any of the traditional forms of Oriental [um…I think we were looking for a better word here] self-defense or combat that utilize physical skill and coordination.
From Dictionary.com Unabridged
Based on the Random House Dictionary, © Random House, Inc. 2009.
We think too much.
But we also think too little.
The thing is we think at the wrong times and in the wrong places.
And we fail to think at other times and places.
Overall the over-thinking is the greatest problem for us right now.
Though under-thinking can be quite a bit of an issue, too.
What the heck am I talking about? Well, here it is. You see.
Language is a martial art.
Language is not like a martial art.
Language is a martial art.
But where’s the self-defense or combat? Well, I’ll save you the semantic hair-splitting of discussing the price of illiteracy in a text-centric society. The part we want to focus on is the:
“physical skill and coordination”.
You have been tricked.
You have been misled.
By your own skill. Your own genius. Your own amazingness.
Language is martial art. And you are master of at least one language (you’re reading it right now). When it comes to the language you’re reading right now, you’re wearing a belt blacker than Malcolm X’s soul.
And it is this black belt that is screwing you over.
Malcolm X is screwing with your mind.
Because you are now so amazing at the language you are reading right now — your English is so amazing…that you now think in it.
You THINK in a martial art. That’s like…that’s like reading so much machine code that you write people emails in binary. That’s you right now.
But here’s the deal. Language is not thinking. Not initially, at least.
It is a martial art.
It is about physical skill and coordination.
That language is also a (the) tool for intellectual discourse blinds us to the fact that its acquisition and use are not fundamentally intellectual exercises.
This is why even stupid people (← the shot…it is so cheap 😀 ) can have good language skills.
This is why kids can perfectly recite ancient texts.
Language is a martial art. A sport. It is about physical things. Physically showing up. Physically staying there. Physically experiencing. Physically acting.
Fundamentally, language comes down two things.
1. Vibrations of the air. We usually call this “sound”.
2. Sight. I couldn’t think of a cooler way to put it.
Sound and sight.
No thinking. No worrying. No deadlines. No pride. No shame. Just sound and sight.
What are the organs of sound and sight?
Ears and eyes and (later — having built up your ear and eye skills) mouth. There’s a reason we call a language a “tongue”, rather than a “mind”.
If you want to “own” a language, if you want to “become” a language, and even if you’re just a beginner and it all seems impossible, or you’re an intermediate and it all seems interminable, or your advanced and it all seems (what does it seem like? unimprovable?)…You don’t need fear, and you don’t need worry and you don’t even need complex, newfangled methods.
All you need are sight and sound. All you need are your ears and eyes.
It doesn’t matter if you don’t yet understand what you’re listening to. No one starts out knowing anything. It doesn’t matter if you don’t yet understand what you’re reading.
Just focus on what goes into your eyes and ears. Just make sure that to the greatest extent humanly possible, EVERYTHING that goes into your eyes and ears is in the language you want to acquire.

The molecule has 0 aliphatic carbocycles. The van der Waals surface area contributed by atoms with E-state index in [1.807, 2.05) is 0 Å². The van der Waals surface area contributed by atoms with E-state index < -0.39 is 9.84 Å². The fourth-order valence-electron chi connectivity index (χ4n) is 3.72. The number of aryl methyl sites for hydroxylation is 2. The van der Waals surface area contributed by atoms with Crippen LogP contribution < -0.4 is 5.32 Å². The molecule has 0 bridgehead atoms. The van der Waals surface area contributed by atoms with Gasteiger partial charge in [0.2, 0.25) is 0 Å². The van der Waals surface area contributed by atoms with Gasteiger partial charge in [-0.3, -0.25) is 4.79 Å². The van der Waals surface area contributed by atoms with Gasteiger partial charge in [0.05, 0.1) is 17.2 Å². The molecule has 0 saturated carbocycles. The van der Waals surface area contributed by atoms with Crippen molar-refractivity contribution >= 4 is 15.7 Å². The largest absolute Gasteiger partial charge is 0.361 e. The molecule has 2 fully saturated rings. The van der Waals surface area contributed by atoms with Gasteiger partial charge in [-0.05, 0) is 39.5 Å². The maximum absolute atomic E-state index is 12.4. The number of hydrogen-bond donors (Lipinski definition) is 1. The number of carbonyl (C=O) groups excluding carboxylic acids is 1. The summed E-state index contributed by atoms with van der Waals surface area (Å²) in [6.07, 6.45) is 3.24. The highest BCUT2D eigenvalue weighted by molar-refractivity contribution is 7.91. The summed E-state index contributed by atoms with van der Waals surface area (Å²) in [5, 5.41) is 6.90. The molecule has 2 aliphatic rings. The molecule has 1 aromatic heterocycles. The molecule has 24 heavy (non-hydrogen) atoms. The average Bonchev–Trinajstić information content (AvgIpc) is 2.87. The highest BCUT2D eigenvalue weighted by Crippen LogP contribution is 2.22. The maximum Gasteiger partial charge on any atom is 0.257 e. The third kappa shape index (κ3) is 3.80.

You don’t have to think, you just have to be.
You don’t have to listen, you just have to hear.
You don’t have to read, you just have to see.
So if you are in doubt, if you are in fear, if you are trapped in cyclical, compulsive thinking, if you just don’t know what to do, if you are confused by criticism and contradiction and conflicting advice, then stop using your mind – it clearly isn’t ready yet. Instead, just use your body.
This is what the immersion environment is about.
It is not about moderation; it is not about tricks.
At its core, it is about burning all the ships.
It is about the physical act of placing and keeping your body in the situation it needs to be in.
There’s a reason people spend all that time practicing katas (check out these wooden dummy “SRS” videos). There’s a reason people who spend all their time arguing instead never seem to get anywhere (hint: the Internets are full of these people).
If there is only Japanese stuff in your life, then you will only do Japanese stuff. And if you keep living like that, then the Japanese will eventually get in your head. And stay there. Whether you like it or not.
Have fun, have laughs, screw around. Just do it all in Japanese. That’s the only language there is for you to do anything in anyway, right? You’re using Characterizer right now, right?
I don’t quite know how to put this into words; I don’t quite know how to get his across to you; it’s all so clear in my head and so weaksauce on the monitor. But I can at least say this: when you take care of the physical, the mental eventually starts to take care of itself (and probably vice versa).
You don’t have to control all the variables in order to achieve control of the entire situation. Like a row of dominoes, you only have to topple one, to topple them all. All you have to do is put your body into Japanese — if you just keep your body there, Japanese will then put itself into your mind. I am repeating, restating and reiterating for a reason.
Control where your body is and what is experiencing, and the rest shall fall into place. Leave your mind alone for now. It’ll catch up with you later.
Thanks for reading this rant. If you want more (and better-written 😀 ) info, you can check out the three books that inspired this article: